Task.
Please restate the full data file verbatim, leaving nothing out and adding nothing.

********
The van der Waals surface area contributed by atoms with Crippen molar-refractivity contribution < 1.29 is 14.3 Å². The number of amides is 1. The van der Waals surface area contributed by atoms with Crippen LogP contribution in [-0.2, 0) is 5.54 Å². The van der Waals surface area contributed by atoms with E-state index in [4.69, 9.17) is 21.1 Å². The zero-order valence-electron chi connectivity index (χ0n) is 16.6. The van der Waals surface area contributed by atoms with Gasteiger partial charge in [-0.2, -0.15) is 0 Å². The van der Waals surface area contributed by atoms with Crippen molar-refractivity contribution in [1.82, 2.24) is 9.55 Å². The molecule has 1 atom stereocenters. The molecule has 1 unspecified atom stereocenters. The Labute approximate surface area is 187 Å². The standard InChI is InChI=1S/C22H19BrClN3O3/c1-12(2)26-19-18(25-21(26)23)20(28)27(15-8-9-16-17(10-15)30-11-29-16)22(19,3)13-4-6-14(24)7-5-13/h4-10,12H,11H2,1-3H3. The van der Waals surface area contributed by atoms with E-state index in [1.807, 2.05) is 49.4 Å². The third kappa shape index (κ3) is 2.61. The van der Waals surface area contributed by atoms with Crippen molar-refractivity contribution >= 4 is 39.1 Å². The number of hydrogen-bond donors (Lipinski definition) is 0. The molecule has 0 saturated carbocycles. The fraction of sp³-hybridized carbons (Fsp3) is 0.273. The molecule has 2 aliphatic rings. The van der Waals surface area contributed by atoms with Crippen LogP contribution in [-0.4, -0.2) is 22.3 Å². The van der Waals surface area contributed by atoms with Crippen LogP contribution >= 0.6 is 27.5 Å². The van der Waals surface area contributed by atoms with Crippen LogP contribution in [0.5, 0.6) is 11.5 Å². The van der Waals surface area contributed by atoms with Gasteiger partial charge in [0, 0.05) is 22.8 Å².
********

The van der Waals surface area contributed by atoms with Crippen molar-refractivity contribution < 1.29 is 14.3 Å². The number of amides is 1. The van der Waals surface area contributed by atoms with Crippen LogP contribution in [-0.2, 0) is 5.54 Å². The van der Waals surface area contributed by atoms with E-state index in [4.69, 9.17) is 21.1 Å². The zero-order valence-electron chi connectivity index (χ0n) is 16.6. The van der Waals surface area contributed by atoms with Gasteiger partial charge in [-0.2, -0.15) is 0 Å². The van der Waals surface area contributed by atoms with Crippen molar-refractivity contribution in [1.82, 2.24) is 9.55 Å². The molecule has 1 atom stereocenters. The molecule has 1 unspecified atom stereocenters. The Labute approximate surface area is 187 Å². The standard InChI is InChI=1S/C22H19BrClN3O3/c1-12(2)26-19-18(25-21(26)23)20(28)27(15-8-9-16-17(10-15)30-11-29-16)22(19,3)13-4-6-14(24)7-5-13/h4-10,12H,11H2,1-3H3. The van der Waals surface area contributed by atoms with E-state index in [1.807, 2.05) is 49.4 Å². The third kappa shape index (κ3) is 2.61. The van der Waals surface area contributed by atoms with Crippen molar-refractivity contribution >= 4 is 39.1 Å². The number of hydrogen-bond donors (Lipinski definition) is 0. The molecule has 0 saturated carbocycles. The fraction of sp³-hybridized carbons (Fsp3) is 0.273. The molecule has 2 aliphatic rings. The van der Waals surface area contributed by atoms with Crippen LogP contribution in [-0.4, -0.2) is 22.3 Å². The van der Waals surface area contributed by atoms with Crippen LogP contribution >= 0.6 is 27.5 Å². The van der Waals surface area contributed by atoms with Crippen LogP contribution in [0.5, 0.6) is 11.5 Å². The van der Waals surface area contributed by atoms with Gasteiger partial charge in [0, 0.05) is 22.8 Å².